The Iroquois were an alliance of five tribes in the northeastern United States. Those tribes were the Onandaga, the Oneida, the Mohawk, the Cayuga, and the Seneca. They were a powerful confederacy for many years, and exercised a great deal of influence on early American history. The origin for the word Iroquois is unknown, although it is believed to be a combination of an Indian and a French word.
The Iroquois were known for their longhouses, which were occupied by several families. A common room was built at the end of each house, which could be used by all residents. The longhouses were divided by a central corridor. Along each side of the corridor were compartments, which were residences for individual families.
Wampum was a very important part of Iroquois culture. Wampum was cylindrical beads which were made of clam shells. They were used as decoration on clothing, but they also served more important uses. Strings of wampum were used in mourning rituals. A person of authority might wear a belt made of wampum beads. They could also be used to record the terms of treaties between tribes. They were even sometimes used as money!
The Iroquois had an interesting—you might say strange!—practice. They would often “adopt” people into their tribes. This was done to replace someone they’d lost, whether through death or kidnapping. If an Iroquoian had been mistreated, a female elder had the right to vote that the “adopted” person be mistreated as well. Sometimes, however, the adopted tribal members were treated the same as the lost family member, even if they were a different age or gender!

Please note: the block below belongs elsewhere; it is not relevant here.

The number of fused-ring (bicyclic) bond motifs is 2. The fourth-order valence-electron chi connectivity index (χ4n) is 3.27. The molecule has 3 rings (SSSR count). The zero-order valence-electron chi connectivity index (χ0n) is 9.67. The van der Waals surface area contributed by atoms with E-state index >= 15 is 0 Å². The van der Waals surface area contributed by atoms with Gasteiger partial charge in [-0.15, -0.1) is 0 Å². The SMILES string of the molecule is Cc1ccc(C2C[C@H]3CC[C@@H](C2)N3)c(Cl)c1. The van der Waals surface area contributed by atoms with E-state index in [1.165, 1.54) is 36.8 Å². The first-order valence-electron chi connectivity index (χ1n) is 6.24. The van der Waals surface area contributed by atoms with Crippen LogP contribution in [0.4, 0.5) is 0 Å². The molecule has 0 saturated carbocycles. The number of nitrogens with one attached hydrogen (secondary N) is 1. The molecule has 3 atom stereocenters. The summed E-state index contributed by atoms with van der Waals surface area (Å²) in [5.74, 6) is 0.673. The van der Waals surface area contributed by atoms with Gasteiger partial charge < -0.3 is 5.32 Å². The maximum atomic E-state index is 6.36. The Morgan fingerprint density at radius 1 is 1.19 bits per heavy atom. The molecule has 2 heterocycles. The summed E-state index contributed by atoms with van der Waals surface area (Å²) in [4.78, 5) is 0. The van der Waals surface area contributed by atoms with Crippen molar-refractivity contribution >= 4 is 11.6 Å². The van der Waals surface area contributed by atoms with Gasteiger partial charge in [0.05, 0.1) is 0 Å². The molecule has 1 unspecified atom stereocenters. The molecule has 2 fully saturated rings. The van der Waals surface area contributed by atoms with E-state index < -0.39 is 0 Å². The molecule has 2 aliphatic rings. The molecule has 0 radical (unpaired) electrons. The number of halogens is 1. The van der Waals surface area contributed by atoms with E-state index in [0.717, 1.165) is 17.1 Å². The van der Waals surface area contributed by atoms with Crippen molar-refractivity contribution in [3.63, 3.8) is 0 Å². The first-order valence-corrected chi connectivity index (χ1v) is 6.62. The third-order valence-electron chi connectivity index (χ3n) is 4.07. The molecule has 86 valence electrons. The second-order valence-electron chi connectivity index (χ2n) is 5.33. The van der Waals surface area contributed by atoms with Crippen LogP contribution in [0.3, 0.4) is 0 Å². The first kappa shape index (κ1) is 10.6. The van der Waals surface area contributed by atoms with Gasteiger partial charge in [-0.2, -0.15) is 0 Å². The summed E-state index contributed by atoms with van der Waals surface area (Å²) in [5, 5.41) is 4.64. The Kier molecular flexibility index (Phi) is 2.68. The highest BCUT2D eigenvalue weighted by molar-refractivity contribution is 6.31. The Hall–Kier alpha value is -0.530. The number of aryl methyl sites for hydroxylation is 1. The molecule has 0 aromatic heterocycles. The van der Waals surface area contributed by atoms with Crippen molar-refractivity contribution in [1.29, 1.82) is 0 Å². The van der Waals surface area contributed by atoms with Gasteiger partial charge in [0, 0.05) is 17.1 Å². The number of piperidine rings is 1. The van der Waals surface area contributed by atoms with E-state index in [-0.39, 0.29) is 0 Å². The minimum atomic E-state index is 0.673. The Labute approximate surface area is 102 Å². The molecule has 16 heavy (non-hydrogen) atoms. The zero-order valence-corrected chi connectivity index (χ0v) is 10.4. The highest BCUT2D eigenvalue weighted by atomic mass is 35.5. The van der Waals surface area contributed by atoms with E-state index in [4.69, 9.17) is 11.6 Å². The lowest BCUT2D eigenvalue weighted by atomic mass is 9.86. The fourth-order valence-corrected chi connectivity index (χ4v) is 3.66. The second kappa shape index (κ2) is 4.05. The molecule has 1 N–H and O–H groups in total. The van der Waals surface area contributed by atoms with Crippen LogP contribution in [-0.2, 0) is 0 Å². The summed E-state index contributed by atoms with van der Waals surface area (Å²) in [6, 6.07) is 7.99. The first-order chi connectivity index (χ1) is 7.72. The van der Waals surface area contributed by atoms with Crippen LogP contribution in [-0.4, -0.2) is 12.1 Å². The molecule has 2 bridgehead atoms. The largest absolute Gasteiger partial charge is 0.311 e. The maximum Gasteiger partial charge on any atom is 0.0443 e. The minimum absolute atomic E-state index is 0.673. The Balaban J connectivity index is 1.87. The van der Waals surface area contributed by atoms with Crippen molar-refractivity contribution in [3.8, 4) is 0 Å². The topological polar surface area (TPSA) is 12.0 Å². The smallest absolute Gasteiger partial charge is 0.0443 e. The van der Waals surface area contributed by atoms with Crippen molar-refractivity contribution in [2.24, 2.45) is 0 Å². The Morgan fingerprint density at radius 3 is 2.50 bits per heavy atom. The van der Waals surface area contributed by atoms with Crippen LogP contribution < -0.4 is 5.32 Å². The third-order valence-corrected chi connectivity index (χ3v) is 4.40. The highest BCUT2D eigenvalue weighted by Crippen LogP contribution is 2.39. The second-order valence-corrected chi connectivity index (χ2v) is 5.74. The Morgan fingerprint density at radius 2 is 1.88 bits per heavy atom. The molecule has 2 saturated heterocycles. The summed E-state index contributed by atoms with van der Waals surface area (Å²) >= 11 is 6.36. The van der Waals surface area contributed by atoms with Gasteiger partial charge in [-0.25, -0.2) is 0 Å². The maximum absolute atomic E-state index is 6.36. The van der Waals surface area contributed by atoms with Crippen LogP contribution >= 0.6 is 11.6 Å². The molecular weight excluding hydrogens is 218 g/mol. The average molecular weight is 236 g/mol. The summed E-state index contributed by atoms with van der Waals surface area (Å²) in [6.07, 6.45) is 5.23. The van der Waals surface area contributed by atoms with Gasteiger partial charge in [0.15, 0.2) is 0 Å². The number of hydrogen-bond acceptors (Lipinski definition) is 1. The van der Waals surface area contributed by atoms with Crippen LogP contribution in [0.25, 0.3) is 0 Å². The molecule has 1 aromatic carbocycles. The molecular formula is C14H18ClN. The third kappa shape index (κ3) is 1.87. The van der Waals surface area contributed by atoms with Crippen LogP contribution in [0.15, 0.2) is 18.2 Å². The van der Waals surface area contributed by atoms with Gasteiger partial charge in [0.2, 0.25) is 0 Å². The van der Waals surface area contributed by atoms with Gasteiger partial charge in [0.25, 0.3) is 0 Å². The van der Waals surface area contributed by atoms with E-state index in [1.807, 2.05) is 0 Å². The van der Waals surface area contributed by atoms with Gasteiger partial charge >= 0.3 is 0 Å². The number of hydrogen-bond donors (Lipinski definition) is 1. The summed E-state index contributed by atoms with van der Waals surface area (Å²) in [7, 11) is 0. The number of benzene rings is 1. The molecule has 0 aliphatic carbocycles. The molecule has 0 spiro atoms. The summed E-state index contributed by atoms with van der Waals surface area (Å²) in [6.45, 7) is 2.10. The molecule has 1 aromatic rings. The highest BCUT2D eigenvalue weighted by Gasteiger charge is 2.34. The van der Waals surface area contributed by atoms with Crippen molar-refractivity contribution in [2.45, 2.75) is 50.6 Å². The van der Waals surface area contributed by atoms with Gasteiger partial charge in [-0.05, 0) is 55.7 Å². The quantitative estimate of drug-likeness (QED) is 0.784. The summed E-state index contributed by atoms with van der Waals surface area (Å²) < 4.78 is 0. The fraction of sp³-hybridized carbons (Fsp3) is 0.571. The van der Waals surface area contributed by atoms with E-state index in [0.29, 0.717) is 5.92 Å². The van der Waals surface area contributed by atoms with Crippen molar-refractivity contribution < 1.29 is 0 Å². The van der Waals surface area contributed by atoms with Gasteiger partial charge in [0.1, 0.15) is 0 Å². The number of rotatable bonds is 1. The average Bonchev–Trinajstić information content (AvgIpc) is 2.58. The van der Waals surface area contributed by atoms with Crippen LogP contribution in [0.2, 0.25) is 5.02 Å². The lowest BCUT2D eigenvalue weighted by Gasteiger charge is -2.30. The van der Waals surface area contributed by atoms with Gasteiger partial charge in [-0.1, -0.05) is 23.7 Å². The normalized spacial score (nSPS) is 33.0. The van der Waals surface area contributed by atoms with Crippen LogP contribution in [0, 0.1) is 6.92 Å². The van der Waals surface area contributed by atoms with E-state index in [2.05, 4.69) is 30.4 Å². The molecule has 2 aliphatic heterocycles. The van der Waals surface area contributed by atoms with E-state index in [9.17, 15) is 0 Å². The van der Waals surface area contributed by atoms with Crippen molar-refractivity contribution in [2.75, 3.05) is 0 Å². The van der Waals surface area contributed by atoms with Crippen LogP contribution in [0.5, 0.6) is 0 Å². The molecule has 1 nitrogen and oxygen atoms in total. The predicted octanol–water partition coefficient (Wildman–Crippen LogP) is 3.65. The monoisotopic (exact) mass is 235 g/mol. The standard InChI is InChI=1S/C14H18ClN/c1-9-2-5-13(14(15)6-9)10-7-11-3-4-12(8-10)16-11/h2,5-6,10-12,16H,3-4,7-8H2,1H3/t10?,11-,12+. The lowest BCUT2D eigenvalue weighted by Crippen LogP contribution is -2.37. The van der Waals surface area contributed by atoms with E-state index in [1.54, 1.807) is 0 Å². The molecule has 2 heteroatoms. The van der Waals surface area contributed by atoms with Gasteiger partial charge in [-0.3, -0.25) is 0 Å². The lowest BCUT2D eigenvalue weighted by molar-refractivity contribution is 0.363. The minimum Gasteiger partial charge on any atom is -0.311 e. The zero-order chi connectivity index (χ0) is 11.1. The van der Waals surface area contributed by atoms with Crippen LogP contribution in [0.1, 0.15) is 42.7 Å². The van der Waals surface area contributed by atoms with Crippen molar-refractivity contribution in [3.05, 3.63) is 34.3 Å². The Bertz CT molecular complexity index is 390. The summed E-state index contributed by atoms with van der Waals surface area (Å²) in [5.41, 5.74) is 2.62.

Like many Native American tribes, life for the Iroquois was greatly disrupted by the arrival of Europeans.
They generally had peaceful relations with the French, who did not try to convert them to Christianity as the English did. When possible, the Iroquois tried to remain neutral in conflicts between the English and the French. They trusted neither group. This worked until the French and Indian War (1754-1763). The Mohawk sided with the English and the Seneca with the French. When the war ended, and the French ceded a very large portion of land to the English, much of it was Iroquois land.
The American Revolution also tested the Iroquois Confederacy. Each of the five nations was free to choose its course during the war. Some fought with the English, and some fought with the Americans. When the war ended, however, many Americans set their sights on moving west. Unfortunately for the Iroquois, this often put them in conflict with white settlers.
The Iroquois maintained their tradition of independence and acting on their own. When the United States went to war with Germany in 1917, the Iroquois Confederacy declared itself an allied nation in the war effort!
Interesting Facts About the Iroquois:
- When an Iroquois died, every person with that name gave it up until a period of mourning was complete
- There are almost 50,000 Iroquois currently living in the United States
- The primary Iroquois foods were known as the “Three Sisters:” corn, beans, and squash